Rotate your owl, with or without music:
[HT investigator Mary Ellen Kovich]
BONUS: For background, see the study:
“THE VESTIBULAR SYSTEM OF THE OWL,” K.E. Money and M.J. Correia, Comparative Biochemistry and Physiology Part A: Physiology, Volume 42, Issue 2, 1 June 1972, Pages 353–354, IN3–IN5, 355–358.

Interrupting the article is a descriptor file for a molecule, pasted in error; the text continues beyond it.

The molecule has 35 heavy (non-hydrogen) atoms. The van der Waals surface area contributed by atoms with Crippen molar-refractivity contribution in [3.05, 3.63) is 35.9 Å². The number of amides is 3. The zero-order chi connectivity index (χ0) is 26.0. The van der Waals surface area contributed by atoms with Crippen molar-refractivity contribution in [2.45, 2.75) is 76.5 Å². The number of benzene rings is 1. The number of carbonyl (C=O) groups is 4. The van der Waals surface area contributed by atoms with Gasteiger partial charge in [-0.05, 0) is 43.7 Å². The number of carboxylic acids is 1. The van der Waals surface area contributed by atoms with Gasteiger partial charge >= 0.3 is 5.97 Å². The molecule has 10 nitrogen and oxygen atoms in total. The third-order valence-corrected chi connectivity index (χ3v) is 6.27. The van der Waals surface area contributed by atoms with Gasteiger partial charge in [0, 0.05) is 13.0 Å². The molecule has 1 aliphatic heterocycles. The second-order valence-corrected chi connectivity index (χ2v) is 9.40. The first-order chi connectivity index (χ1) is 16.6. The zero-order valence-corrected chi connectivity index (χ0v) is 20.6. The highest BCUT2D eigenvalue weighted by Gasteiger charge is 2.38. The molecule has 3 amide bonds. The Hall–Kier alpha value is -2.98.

Abstract: Owls have a curious variability in the postrotatory head nystagmus following abrupt angular deceleration. Owls can exhibit a remarkable head stability during angular movement of the body about any axis passing through the skull. The vestibular apparatus in the owl is bigger than in man, and a prominent crista neglecta is present. The tectorial membrane, the cupula, and the otolithic membranes of the utricle, saccule and lagena are all “attached” to surfaces in addition to the surfaces bearing hair cells; these attachments are very substantial in the utricular otolithic membrane and in the cupula.